The Earl of Dartmouth: My Lords, there are certain excesses in the American legal system. The point is that it is possible for an individual to gain redress against

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even the most powerful corporation. The case to which the noble Lord referred involved an unemployed housewife who managed to sue McDonald's successfully.

Lord Clinton-Davis: My Lords, will the noble Earl be kind enough to apologise to the Ritz Hotel to which his reference applied and not Claridges?

The Earl of Dartmouth: My Lords, I stand corrected.

The Lord Chancellor: My Lords, when I listened to the noble Lord, Lord Phillips of Sudbury, moving this amendment, I became progressively more depressed. He seems to have a much dimmer view of the ethics of his own profession than I have myself. But towards the end of his speech I was encouraged because he seemed to perk up a little and expressed a more optimistic view about the ethics of his profession.

He made the specific point--I do not know how much truth there is in it--that clients have a tendency to mislead their solicitors under conditional fee agreements in order to secure agreement to a lower uplift. It is possible that clients mislead their solicitors when they try to get legal aid. It may be that solicitors will be even more astute in their own interests to assess the true strength of cases when they are considering whether, and under what terms, to enter into conditional fee agreements than perhaps to protect the Legal Aid Fund.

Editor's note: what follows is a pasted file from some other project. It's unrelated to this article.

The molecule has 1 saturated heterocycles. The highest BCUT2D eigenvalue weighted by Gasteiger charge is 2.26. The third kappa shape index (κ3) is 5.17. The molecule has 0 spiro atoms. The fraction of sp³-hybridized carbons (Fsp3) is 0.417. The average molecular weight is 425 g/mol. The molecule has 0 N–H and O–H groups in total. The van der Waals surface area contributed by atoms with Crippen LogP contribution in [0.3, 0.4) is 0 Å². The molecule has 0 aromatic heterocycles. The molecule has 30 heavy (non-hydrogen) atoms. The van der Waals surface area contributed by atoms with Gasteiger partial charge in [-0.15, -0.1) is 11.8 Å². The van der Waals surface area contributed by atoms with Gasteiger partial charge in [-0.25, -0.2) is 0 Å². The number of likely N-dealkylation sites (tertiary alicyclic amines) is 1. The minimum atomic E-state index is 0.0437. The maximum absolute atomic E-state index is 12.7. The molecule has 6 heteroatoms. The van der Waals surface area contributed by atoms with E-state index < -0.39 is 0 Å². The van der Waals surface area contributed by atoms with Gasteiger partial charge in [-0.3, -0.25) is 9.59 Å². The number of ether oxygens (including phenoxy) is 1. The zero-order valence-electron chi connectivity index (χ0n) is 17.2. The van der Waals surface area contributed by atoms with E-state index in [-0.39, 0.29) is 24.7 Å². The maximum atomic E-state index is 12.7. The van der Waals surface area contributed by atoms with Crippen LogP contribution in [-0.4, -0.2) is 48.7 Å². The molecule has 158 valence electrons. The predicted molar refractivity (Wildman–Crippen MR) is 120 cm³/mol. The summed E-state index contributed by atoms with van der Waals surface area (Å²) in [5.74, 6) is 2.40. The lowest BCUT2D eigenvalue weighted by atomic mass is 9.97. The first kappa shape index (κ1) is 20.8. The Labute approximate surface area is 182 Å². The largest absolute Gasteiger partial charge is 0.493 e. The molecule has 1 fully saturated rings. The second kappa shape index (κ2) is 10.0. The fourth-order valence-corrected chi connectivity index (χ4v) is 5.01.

I welcomed the intervention of the noble Earl, Lord Dartmouth. It is salutatory to remind the House that lying behind all this is the expansion of conditional fee agreements, which signals a colossal expansion of access to justice. I welcome the noble Earl putting that on record again.

I am delighted that the noble and learned Lord, Lord Ackner, has had such affection for my speeches over the years. I had the impression that he must have a complete library of them. I am ready to be quite flattered. I never knew that he cared so much.

He described what I said in 1989. I am minded to invoke what I believe a Victorian judge said when taxed with a previous decision he had made from which he had intellectually parted company in his own mind when sitting in an appellate court. He said something along the lines, "That is how it appeared to me then, but it is not how it appears to me now". If great judges can get away with that, mere Lord Chancellors can as well.

I have no difficulty in accepting the principle that the operation of conditional fee agreements should be kept under review to enable us to know that they are working well and are serving the interests of justice. I am very happy in principle for the panel to give me advice. I doubt that we need this amendment on the face of the Bill. However strong our concerns are today, they will not necessarily be the concerns of tomorrow. In five years' time conditional fees may be of little concern. They may be a familiar part of the

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geography of our legal system with their operation accepted as part of legal services. That is my view of what will happen.

I do not see any point in imposing a duty in perpetuity on the panel to monitor conditional fee agreements. But I am willing to give a commitment to the noble Lord, Lord Phillips of Sudbury. I shall ask the panel to give advice on the operation of conditional fee arrangements as part of its first year's programme of work. I shall also ask it to consult the Civil Justice Council and to continue to review its work on an appropriate regular basis until we can all be assured that conditional fee agreements are working as well as we intend and in the interests of justice. On that basis I hope that the noble Lord will withdraw his amendment.